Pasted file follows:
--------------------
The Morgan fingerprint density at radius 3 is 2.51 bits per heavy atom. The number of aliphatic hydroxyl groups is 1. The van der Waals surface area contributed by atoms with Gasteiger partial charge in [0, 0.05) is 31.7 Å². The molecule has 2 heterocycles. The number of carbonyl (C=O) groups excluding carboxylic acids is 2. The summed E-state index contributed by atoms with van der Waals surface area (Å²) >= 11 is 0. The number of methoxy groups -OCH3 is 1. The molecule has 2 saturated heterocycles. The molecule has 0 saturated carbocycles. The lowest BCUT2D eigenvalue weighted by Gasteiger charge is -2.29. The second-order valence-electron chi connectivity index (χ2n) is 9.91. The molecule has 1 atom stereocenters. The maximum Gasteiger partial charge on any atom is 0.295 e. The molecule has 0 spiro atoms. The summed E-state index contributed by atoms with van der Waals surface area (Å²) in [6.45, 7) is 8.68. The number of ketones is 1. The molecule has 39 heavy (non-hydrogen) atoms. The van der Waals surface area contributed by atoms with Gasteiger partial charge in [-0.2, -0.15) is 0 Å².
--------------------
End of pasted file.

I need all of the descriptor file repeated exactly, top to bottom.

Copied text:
The Morgan fingerprint density at radius 3 is 2.51 bits per heavy atom. The number of aliphatic hydroxyl groups is 1. The van der Waals surface area contributed by atoms with Gasteiger partial charge in [0, 0.05) is 31.7 Å². The molecule has 2 heterocycles. The number of carbonyl (C=O) groups excluding carboxylic acids is 2. The summed E-state index contributed by atoms with van der Waals surface area (Å²) >= 11 is 0. The number of methoxy groups -OCH3 is 1. The molecule has 2 saturated heterocycles. The molecule has 0 saturated carbocycles. The lowest BCUT2D eigenvalue weighted by Gasteiger charge is -2.29. The second-order valence-electron chi connectivity index (χ2n) is 9.91. The molecule has 1 atom stereocenters. The maximum Gasteiger partial charge on any atom is 0.295 e. The molecule has 0 spiro atoms. The summed E-state index contributed by atoms with van der Waals surface area (Å²) in [6.45, 7) is 8.68. The number of ketones is 1. The molecule has 39 heavy (non-hydrogen) atoms. The van der Waals surface area contributed by atoms with Gasteiger partial charge in [-0.2, -0.15) is 0 Å².